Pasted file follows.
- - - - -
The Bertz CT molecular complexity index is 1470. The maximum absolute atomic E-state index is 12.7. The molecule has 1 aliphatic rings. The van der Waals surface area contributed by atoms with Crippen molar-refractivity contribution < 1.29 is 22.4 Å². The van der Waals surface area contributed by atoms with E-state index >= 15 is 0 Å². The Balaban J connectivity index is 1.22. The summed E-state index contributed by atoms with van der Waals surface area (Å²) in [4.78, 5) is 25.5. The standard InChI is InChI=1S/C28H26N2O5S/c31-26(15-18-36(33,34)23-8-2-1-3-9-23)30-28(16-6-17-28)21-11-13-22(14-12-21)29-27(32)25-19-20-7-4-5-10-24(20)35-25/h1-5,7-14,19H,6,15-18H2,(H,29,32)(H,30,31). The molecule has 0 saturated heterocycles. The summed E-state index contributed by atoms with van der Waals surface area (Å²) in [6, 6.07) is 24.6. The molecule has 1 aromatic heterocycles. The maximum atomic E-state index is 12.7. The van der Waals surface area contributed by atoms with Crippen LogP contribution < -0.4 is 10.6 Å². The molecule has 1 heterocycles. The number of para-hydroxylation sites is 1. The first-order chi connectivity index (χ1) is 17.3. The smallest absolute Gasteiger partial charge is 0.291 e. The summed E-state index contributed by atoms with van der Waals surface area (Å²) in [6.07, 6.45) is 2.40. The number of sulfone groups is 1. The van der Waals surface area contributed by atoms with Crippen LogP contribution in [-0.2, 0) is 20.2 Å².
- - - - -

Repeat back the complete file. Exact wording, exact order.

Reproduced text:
The Bertz CT molecular complexity index is 1470. The maximum absolute atomic E-state index is 12.7. The molecule has 1 aliphatic rings. The van der Waals surface area contributed by atoms with Crippen molar-refractivity contribution < 1.29 is 22.4 Å². The van der Waals surface area contributed by atoms with E-state index >= 15 is 0 Å². The Balaban J connectivity index is 1.22. The summed E-state index contributed by atoms with van der Waals surface area (Å²) in [4.78, 5) is 25.5. The standard InChI is InChI=1S/C28H26N2O5S/c31-26(15-18-36(33,34)23-8-2-1-3-9-23)30-28(16-6-17-28)21-11-13-22(14-12-21)29-27(32)25-19-20-7-4-5-10-24(20)35-25/h1-5,7-14,19H,6,15-18H2,(H,29,32)(H,30,31). The molecule has 0 saturated heterocycles. The summed E-state index contributed by atoms with van der Waals surface area (Å²) in [6, 6.07) is 24.6. The molecule has 1 aromatic heterocycles. The maximum atomic E-state index is 12.7. The van der Waals surface area contributed by atoms with Crippen LogP contribution < -0.4 is 10.6 Å². The molecule has 1 heterocycles. The number of para-hydroxylation sites is 1. The first-order chi connectivity index (χ1) is 17.3. The smallest absolute Gasteiger partial charge is 0.291 e. The summed E-state index contributed by atoms with van der Waals surface area (Å²) in [6.07, 6.45) is 2.40. The number of sulfone groups is 1. The van der Waals surface area contributed by atoms with Crippen LogP contribution in [-0.2, 0) is 20.2 Å².